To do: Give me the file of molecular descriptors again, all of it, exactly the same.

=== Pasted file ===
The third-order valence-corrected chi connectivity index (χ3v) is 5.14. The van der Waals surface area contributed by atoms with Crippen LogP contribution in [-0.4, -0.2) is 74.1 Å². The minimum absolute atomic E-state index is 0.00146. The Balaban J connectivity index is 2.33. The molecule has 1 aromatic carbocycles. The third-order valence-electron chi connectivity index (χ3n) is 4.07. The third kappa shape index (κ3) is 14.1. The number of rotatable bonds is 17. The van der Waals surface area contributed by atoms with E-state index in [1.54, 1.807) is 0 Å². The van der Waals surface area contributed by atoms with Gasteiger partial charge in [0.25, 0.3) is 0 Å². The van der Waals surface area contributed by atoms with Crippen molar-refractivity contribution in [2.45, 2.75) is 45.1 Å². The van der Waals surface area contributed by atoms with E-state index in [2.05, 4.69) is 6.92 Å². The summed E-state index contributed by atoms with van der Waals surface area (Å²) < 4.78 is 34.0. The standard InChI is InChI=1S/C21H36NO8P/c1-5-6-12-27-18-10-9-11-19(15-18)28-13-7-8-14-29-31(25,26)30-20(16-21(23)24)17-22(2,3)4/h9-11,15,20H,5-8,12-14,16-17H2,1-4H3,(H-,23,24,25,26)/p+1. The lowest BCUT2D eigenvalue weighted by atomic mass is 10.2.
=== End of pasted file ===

The third-order valence-corrected chi connectivity index (χ3v) is 5.14. The van der Waals surface area contributed by atoms with Crippen LogP contribution in [-0.4, -0.2) is 74.1 Å². The minimum absolute atomic E-state index is 0.00146. The Balaban J connectivity index is 2.33. The molecule has 1 aromatic carbocycles. The third-order valence-electron chi connectivity index (χ3n) is 4.07. The third kappa shape index (κ3) is 14.1. The number of rotatable bonds is 17. The van der Waals surface area contributed by atoms with E-state index in [1.54, 1.807) is 0 Å². The van der Waals surface area contributed by atoms with Gasteiger partial charge in [0.25, 0.3) is 0 Å². The van der Waals surface area contributed by atoms with Crippen molar-refractivity contribution in [2.45, 2.75) is 45.1 Å². The van der Waals surface area contributed by atoms with E-state index in [2.05, 4.69) is 6.92 Å². The summed E-state index contributed by atoms with van der Waals surface area (Å²) < 4.78 is 34.0. The standard InChI is InChI=1S/C21H36NO8P/c1-5-6-12-27-18-10-9-11-19(15-18)28-13-7-8-14-29-31(25,26)30-20(16-21(23)24)17-22(2,3)4/h9-11,15,20H,5-8,12-14,16-17H2,1-4H3,(H-,23,24,25,26)/p+1. The lowest BCUT2D eigenvalue weighted by atomic mass is 10.2.